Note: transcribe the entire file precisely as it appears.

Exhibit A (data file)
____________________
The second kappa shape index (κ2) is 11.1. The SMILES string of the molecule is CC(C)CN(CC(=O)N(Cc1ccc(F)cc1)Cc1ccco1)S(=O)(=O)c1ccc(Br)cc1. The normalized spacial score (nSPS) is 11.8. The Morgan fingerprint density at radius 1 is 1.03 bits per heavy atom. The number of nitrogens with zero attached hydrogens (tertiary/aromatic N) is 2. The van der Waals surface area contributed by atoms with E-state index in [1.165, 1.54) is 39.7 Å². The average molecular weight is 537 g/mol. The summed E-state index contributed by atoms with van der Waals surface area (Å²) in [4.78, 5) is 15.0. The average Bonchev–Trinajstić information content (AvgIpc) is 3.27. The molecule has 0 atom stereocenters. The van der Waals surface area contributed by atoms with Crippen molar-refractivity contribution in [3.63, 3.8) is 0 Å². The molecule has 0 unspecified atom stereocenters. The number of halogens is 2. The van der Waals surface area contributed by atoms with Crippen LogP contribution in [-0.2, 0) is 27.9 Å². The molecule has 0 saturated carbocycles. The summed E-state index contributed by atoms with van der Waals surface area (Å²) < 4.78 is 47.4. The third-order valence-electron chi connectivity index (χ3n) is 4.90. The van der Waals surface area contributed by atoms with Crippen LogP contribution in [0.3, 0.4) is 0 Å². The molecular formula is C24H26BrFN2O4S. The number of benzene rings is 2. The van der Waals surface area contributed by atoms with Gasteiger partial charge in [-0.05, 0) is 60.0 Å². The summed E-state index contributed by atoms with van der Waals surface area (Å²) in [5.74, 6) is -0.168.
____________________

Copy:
The second kappa shape index (κ2) is 11.1. The SMILES string of the molecule is CC(C)CN(CC(=O)N(Cc1ccc(F)cc1)Cc1ccco1)S(=O)(=O)c1ccc(Br)cc1. The normalized spacial score (nSPS) is 11.8. The Morgan fingerprint density at radius 1 is 1.03 bits per heavy atom. The number of nitrogens with zero attached hydrogens (tertiary/aromatic N) is 2. The van der Waals surface area contributed by atoms with E-state index in [1.165, 1.54) is 39.7 Å². The average molecular weight is 537 g/mol. The summed E-state index contributed by atoms with van der Waals surface area (Å²) in [4.78, 5) is 15.0. The average Bonchev–Trinajstić information content (AvgIpc) is 3.27. The molecule has 0 atom stereocenters. The van der Waals surface area contributed by atoms with Crippen molar-refractivity contribution in [3.63, 3.8) is 0 Å². The molecule has 0 unspecified atom stereocenters. The number of halogens is 2. The van der Waals surface area contributed by atoms with Crippen LogP contribution in [-0.2, 0) is 27.9 Å². The molecule has 0 saturated carbocycles. The summed E-state index contributed by atoms with van der Waals surface area (Å²) < 4.78 is 47.4. The third-order valence-electron chi connectivity index (χ3n) is 4.90. The van der Waals surface area contributed by atoms with Crippen LogP contribution in [0.3, 0.4) is 0 Å². The molecular formula is C24H26BrFN2O4S. The number of benzene rings is 2. The van der Waals surface area contributed by atoms with Gasteiger partial charge in [-0.05, 0) is 60.0 Å². The summed E-state index contributed by atoms with van der Waals surface area (Å²) in [5.74, 6) is -0.168.